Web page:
What Is 'Paxlovid Mouth'? People Report 'Bitter, Metallic' Taste After Taking COVID Medication

The "gross" side effect is suspected to be short-lived.

Person wearing gloves holding Paxlovid medication
Photo: Getty Images

Paxlovid, the antiviral COVID-19 medication, is a life-saving treatment. The drug has been shown to cut the risk of hospitalization or death in high-risk people by nearly 90% if it's taken within the first few days of infection—said Pfizer in 2021—but those benefits may come with a bad taste many are dubbing "Paxlovid mouth."

A Pfizer representative told Health that most cases of Paxlovid mouth were "mild" and "nonserious," and only two participants ended the drug trial early because of it. But as more people begin taking the drug for COVID-19, they're taking their stories to social media.

"It has been only hours since my [first] dose of Paxlovid, but it's doing something," Twitter user @AlisaValdesRod1 wrote. "Strong weird metallic grapefruit taste in mouth, but tightness in my chest is GONE and I can take a deep breath." Others also chimed in to call the taste of Paxlovid mouth "gross" or to ask for food suggestions that would cover up the "horrible bitter metallic" flavor.

That bad taste in the mouth—technically called dysgeusia—isn't necessarily a common side effect of Paxlovid, but it does happen: In data from Pfizer's clinical trials of the drug reported in 2022, about 6% of participants in the Paxlovid group experienced the altered taste, compared to less than 1% of those in the placebo group.

Here's what to know about what Paxlovid mouth is, how it happens, and why it shouldn't deter you from the treatment if it's recommended by a healthcare provider.

'Paxlovid Mouth,' Explained

Paxlovid is a combination of two drugs—nirmatrelvir and ritonavir—that are co-packaged to be used together to treat mild-to-moderate COVID-19. The medication is authorized for emergency use in people ages 12 or older who weigh at least 88 pounds, have tested positive for COVID-19, and are at high risk for severe illness.

The medication is prescription-only and is meant to be used as soon as possible after COVID-19 diagnosis—within five days of symptom onset.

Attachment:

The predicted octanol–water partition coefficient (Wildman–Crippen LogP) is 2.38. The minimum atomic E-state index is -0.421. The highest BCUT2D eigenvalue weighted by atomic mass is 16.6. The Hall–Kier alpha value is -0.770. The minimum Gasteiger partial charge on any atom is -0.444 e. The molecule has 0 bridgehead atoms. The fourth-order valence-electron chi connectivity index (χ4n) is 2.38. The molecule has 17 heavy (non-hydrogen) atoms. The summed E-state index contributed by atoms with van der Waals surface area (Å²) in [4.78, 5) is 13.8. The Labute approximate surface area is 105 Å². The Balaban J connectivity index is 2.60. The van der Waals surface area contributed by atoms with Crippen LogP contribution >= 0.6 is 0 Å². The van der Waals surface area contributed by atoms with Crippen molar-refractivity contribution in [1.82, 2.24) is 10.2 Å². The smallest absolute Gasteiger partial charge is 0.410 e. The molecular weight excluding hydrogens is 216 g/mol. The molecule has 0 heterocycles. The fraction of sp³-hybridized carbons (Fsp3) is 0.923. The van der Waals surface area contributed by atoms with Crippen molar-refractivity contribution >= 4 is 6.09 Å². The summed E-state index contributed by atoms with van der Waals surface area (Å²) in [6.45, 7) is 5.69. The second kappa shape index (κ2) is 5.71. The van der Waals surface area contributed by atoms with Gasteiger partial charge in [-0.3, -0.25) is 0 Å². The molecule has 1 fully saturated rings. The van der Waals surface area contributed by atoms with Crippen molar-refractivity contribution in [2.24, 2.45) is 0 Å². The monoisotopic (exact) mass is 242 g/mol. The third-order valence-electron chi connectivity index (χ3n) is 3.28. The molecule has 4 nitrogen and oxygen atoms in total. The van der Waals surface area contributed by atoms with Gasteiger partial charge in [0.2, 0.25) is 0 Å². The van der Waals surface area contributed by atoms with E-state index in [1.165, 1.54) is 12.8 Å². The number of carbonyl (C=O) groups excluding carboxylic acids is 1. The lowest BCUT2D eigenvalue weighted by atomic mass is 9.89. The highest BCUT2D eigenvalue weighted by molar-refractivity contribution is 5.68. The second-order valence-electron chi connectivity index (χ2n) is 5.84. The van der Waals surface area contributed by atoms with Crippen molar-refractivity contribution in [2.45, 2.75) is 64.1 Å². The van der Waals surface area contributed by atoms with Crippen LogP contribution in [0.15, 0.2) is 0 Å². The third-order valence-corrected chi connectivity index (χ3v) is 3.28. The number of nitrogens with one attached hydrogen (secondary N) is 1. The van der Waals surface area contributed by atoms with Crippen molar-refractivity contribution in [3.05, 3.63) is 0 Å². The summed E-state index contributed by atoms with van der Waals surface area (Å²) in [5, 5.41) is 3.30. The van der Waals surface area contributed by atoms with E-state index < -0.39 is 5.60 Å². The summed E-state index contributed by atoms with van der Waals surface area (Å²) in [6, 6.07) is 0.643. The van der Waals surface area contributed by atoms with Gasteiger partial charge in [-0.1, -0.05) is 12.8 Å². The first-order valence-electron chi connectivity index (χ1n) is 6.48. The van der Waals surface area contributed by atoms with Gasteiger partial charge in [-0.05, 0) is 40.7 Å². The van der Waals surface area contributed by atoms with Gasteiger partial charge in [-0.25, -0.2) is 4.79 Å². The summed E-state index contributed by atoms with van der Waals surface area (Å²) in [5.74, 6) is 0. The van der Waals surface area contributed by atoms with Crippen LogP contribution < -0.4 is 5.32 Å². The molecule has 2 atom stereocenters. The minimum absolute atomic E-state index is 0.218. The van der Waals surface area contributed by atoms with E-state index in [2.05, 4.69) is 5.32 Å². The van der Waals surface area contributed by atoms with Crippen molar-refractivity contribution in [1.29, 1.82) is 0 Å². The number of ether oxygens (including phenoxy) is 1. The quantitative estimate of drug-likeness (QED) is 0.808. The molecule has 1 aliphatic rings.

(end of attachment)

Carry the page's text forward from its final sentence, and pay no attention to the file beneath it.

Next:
The bad taste that can accompany Paxlovid may be the result of two things at work. First: "Both of the drugs in Paxlovid are bitter," Jamie Alan, PharmD, PhD, associate professor of pharmacology and toxicology at Michigan State University, told Health. As a result, it can taste bitter when you take it.

As for the lingering bad taste the drug can leave in the mouth, that may be because the drug is excreted in the salivary glands, said Alan—that's a process that happens with other medications too, including IV saline solutions, and isn't unique to Paxlovid.

Another theory, according to Omid Mehdizadeh, MD, an otolaryngologist, and laryngologist at Providence Saint John's Health Center in Santa Monica, California, is that the medication is lingering in the body, and thus still providing a stimulus. "Many times, it's just the medication in the system stimulating the taste buds," he told Health. This could be especially true with Paxlovid, since one of the medications, ritonavir, helps slow the breakdown of the other (nirmatrelvir), so it can stay in the body for longer periods of time at higher concentrations.

According to Dr. Mehdizadeh, Paxlovid mouth should be a short-lived annoyance. "This is a new medication and we don't know for sure, but it's not suspected that the taste should stay too long," he said. If you feel the need to try to mask the taste, Dr. Mehdizadeh said saltwater gurgles or lozenges may be able to help.

Other Paxlovid Side Effects

In addition to Paxlovid mouth, the other side effects of the medication "have been relatively minor and transient," Thomas Russo, MD, professor and chief of infectious disease at the University at Buffalo in New York, told Health.

The most common adverse events behind dysgeusia include diarrhea, high blood pressure (hypertension), and muscle aches (myalgia). In data collected after Paxlovid's EUA had been granted, some instances of hypersensitivity or allergic reactions were also reported.

Paxlovid may also interact with certain drugs, and it's not recommended for people with severe kidney or liver impairment.

That said, if a health care provider prescribes a course of Paxlovid for you, it means they believe the benefits outweigh any potential risks. That's especially true for Paxlovid mouth, which is "a small price to pay for possibly avoiding severe disease and bad outcomes," said Dr. Russo.

"If it were me," said Alan, "I would go with the bad taste and decrease my likelihood of being on a ventilator and lifelong complications."

The information in this story is accurate as of press time. However, as the situation surrounding COVID-19 continues to evolve, it's possible that some data have changed since publication. While Health is trying to keep our stories as up-to-date as possible, we also encourage readers to stay informed on news and recommendations for their own communities by using the CDC, WHO, and their local public health department as resources.

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